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Wildfire Season And Drought Pressure People, Wildlife

Melorie Begay
David Lemke describes the change in forests around the Pecos River. Lemke owns the Santa Fe Fly Fishing School and is a member of the Upper Pecos Watershed Association.

New Mexico’s wildfire season started off early this year, and spring winds could make it worse. For people living near forests, this means preparing for potential evacuations and fire proofing homes. But, for wildlife, there’s a lot we don’t really know. 

High temperatures; dry forests and wind increase the threat of bigger wildfires, said Laura McCarthy the director of the Nature Conservancy. 

”Those were the exact conditions when the Los Conchas fire burned. Which was for me one of the most terrifying fires I’ve seen,” McCartny said.

The Las Conchas fire tore through over 150,000 acres of the Santa Fe National Forest in 2011. 

“The Los Conchas Fire was a wake up call to everyone who had been working in fire management and restoration," McCarthy said,  "‘that oh my goodness, the things we’ve been doing are too small scale. They’re not making a difference.”

This, McCarthy said, spurred the creation of the Rio Grande Water Fund. They support forest restoration and are working to study impacts on animals.

As of this month, 80 percent of the state is in severe or extreme drought, according to the U.S. Drought Monitor. 

“We’re probably never going to stop using the word drought, " said John Fled the director of New Mexico Water Resources. He said using the term aridification makes more sense. 

“What we’re really seeing here in the southwest is a shift toward a drier climate with less water,” Fleck said.

The state probably won’t go back to previous precipitation levels, he said, but this year is still a really bad year for water. 

“We just sort of need to be careful about thinking about what we mean and not use it as kind of a crutch to say “well it’s bad times right now, but it will get better soon.” he said.

Fleck points to the city of Albuquerque’s water consumption as a sign of adapting to less water. The city has cut per capita water use by more than half since 1995, even with population growth.        

“There are problems we can’t solve. We can’t irrigate the forests, we can’t add water. They’re just going to change, he said.

Credit U.S. Drought Monitor
This map compares the extent of New Mexico's drought this year to last year. The darker the color, the more severe drought. Credit the The National Drought Mitigation Center

For animals though, it’s a lot harder. Michael Robison, with The Center for Biological Diversity’s, said wildlife can adapt to less water, but they can’t change overnight.

“When we get into severe drought year, after year some of them can get stressed beyond what their species are used to," Robinson said.

Then there are other man made problems. Pronghorn antelopes have the natural ability to travel long distances for water, Robinson says, but they often have to cross roads to get there.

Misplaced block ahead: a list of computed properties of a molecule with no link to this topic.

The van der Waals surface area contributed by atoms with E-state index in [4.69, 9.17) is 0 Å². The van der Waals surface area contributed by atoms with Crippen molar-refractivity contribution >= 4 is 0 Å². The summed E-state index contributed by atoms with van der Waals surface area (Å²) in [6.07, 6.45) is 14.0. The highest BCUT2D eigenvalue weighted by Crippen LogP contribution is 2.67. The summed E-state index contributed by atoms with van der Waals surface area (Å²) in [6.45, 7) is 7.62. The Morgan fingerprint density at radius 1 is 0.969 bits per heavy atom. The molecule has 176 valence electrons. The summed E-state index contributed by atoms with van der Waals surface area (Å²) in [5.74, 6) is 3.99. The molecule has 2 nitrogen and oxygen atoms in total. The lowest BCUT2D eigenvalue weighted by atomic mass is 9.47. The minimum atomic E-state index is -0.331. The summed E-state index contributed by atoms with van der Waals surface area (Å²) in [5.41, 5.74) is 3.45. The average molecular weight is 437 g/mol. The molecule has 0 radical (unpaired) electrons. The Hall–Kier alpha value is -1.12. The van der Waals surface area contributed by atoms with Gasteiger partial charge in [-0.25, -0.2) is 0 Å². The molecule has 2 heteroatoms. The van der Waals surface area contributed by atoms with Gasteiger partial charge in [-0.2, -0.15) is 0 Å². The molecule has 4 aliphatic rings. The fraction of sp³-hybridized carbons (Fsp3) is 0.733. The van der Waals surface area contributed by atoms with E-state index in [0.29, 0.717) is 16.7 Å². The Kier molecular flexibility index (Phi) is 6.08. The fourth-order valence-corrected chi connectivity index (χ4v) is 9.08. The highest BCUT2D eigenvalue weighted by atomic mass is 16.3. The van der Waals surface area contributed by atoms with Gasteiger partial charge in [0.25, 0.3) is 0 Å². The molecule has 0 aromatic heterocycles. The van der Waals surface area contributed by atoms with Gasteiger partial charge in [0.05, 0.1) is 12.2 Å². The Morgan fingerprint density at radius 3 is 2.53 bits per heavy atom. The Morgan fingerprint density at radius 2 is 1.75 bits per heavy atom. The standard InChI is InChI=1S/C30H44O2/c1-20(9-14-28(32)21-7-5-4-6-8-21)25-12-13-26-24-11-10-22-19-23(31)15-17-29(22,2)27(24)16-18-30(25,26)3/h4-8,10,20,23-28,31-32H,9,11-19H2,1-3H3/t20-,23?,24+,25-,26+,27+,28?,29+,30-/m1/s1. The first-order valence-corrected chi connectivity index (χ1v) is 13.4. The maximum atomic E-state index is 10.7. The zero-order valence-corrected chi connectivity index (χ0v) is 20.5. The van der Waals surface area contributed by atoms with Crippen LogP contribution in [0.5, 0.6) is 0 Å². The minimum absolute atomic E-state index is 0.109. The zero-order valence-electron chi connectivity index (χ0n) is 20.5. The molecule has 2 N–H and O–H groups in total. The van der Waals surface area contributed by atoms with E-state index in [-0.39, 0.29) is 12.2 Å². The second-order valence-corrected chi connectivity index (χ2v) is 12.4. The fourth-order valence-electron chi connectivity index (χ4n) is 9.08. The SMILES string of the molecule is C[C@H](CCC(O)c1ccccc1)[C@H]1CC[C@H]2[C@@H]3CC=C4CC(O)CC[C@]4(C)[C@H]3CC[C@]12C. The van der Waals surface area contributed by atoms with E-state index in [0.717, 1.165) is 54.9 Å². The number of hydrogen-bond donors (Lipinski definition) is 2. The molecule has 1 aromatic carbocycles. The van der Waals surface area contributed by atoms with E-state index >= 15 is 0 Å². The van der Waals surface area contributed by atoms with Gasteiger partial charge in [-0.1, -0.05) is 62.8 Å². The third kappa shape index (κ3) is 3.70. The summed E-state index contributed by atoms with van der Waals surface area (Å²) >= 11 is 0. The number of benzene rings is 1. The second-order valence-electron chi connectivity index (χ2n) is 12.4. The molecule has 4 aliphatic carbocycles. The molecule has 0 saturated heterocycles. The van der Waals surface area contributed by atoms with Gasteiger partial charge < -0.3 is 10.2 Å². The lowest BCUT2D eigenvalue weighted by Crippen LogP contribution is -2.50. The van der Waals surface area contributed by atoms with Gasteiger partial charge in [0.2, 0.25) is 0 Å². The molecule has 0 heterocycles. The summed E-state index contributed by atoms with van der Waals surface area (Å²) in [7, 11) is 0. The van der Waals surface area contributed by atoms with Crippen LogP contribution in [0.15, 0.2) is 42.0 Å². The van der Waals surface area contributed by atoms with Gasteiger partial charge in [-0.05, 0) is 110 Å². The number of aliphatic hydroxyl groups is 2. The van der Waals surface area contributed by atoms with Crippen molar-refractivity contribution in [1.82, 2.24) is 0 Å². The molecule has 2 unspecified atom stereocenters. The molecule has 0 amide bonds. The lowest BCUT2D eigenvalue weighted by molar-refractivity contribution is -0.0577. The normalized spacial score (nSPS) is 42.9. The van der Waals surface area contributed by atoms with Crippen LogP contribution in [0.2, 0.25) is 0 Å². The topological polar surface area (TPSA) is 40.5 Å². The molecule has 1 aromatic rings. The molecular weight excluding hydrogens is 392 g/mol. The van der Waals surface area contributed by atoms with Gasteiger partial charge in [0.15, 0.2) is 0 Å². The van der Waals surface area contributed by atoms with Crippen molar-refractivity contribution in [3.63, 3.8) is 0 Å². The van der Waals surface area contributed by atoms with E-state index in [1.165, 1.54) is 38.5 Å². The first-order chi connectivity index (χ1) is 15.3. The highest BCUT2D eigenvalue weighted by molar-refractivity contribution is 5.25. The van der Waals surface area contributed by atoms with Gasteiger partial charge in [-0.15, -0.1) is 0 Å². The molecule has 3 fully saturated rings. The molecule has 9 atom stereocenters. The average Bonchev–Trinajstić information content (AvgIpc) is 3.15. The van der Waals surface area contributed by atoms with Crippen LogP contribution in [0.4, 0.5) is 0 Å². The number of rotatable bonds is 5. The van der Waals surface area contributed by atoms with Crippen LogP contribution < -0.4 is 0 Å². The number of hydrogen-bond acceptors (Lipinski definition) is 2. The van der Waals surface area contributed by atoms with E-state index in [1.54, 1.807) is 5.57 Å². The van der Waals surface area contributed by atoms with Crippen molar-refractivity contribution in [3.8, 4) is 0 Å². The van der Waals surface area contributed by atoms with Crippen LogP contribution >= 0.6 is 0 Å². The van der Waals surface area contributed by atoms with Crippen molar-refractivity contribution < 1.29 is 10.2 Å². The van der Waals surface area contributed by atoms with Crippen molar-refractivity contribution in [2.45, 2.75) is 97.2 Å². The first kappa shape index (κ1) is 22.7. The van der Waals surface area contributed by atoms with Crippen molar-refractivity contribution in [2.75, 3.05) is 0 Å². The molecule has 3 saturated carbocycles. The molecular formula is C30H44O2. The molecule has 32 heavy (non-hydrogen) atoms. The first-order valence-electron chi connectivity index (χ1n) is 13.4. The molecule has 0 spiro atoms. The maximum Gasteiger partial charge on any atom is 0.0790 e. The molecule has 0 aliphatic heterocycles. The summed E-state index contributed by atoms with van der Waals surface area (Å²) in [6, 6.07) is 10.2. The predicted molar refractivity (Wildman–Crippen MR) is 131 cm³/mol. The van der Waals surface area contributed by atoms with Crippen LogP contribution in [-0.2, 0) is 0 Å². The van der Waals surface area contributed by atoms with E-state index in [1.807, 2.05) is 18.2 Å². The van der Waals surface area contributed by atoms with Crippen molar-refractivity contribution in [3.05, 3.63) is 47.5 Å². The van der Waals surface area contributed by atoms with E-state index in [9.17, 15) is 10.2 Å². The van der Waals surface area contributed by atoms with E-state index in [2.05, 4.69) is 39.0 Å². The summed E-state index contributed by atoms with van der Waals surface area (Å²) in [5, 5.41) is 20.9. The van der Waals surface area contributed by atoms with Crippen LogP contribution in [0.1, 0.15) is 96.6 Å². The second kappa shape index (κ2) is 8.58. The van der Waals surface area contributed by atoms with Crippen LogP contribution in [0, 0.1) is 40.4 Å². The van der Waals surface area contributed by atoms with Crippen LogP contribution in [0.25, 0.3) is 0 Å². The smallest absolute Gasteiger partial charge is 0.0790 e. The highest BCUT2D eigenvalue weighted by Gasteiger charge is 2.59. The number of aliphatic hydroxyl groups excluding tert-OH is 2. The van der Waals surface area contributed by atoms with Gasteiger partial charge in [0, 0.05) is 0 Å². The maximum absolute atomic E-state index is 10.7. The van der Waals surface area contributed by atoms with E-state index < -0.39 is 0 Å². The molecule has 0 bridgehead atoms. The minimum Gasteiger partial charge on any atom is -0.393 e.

“Every animal has strategies for coping with drought," he said, "but those strategies were developed evolutionarily in a different world where there wasn’t much human development and other impacts. 

There’s a lack of data on how climate change will affect wildlife, and Robinson says experts need to be asking the right questions.

“How can we conserve water better and how can we make our natural ecosystems and both the wildlife and human communities that live in them more resilient?”  

David Lemke runs the Santa Fe Fly Fishing School and is the treasurer of the Upper Pecos Watershed Association.

"I decided to become a casting instructor and I did that mostly just to kind of be accountable to people about how I could get better at fly casting.”

Lemke teaches on the weekend and it takes him just seconds to get to his classroom. The Pecos River flows right through his backyard. But, over the years he's seen the river recede due to extreme flooding.

“Prior to 2013, the riverbank was over here. Where we’re standing now, we would be in water,” he said.

Credit Melorie Begay
Extreme flooding caused the river to recede about 10 feet Lemke said. The river used to come up to the wood pile at the right.

2013 was also the year the Tres Lagunas fire burned over 10,000 acres of forest in the Pecos region. Lemke said. the fire started 10 miles up a nearby canyon, but the ash and silt from the run off pretty much killed all the fish.  

And, because of the drier climate, Lemke doubts the water levels will ever return. And he said he doesn’t have much faith in government officials’ willingness to act on climate change policies - people should get involved with local conservation organizations instead. 

“I’m not concerned about my own stuff, I’m concerned about something that I like, that I love to do unfortunately might go away,” he said.

He’s lucky to catch a few fish these days, Lemke says. They just aren’t as abundant as they used to be. 

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